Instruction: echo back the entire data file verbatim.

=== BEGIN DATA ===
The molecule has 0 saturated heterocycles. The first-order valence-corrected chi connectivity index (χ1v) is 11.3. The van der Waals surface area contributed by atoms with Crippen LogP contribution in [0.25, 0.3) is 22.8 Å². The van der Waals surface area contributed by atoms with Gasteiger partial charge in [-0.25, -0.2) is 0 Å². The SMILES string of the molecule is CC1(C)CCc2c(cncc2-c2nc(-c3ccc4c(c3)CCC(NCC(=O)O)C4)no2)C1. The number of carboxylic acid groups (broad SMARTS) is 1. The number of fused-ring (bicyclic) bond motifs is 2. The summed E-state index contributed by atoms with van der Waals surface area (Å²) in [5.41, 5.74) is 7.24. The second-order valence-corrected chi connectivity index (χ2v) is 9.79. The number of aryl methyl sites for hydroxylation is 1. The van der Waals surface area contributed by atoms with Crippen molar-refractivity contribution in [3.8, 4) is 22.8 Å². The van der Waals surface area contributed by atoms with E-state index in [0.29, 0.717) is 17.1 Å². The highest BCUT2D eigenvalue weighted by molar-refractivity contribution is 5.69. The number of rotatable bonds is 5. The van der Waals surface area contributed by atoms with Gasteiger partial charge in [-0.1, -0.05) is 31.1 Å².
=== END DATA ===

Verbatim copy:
The molecule has 0 saturated heterocycles. The first-order valence-corrected chi connectivity index (χ1v) is 11.3. The van der Waals surface area contributed by atoms with Crippen LogP contribution in [0.25, 0.3) is 22.8 Å². The van der Waals surface area contributed by atoms with Gasteiger partial charge in [-0.25, -0.2) is 0 Å². The SMILES string of the molecule is CC1(C)CCc2c(cncc2-c2nc(-c3ccc4c(c3)CCC(NCC(=O)O)C4)no2)C1. The number of carboxylic acid groups (broad SMARTS) is 1. The number of fused-ring (bicyclic) bond motifs is 2. The summed E-state index contributed by atoms with van der Waals surface area (Å²) in [5.41, 5.74) is 7.24. The second-order valence-corrected chi connectivity index (χ2v) is 9.79. The number of aryl methyl sites for hydroxylation is 1. The van der Waals surface area contributed by atoms with Crippen molar-refractivity contribution in [3.8, 4) is 22.8 Å². The van der Waals surface area contributed by atoms with E-state index in [0.29, 0.717) is 17.1 Å². The highest BCUT2D eigenvalue weighted by molar-refractivity contribution is 5.69. The number of rotatable bonds is 5. The van der Waals surface area contributed by atoms with Gasteiger partial charge in [-0.1, -0.05) is 31.1 Å².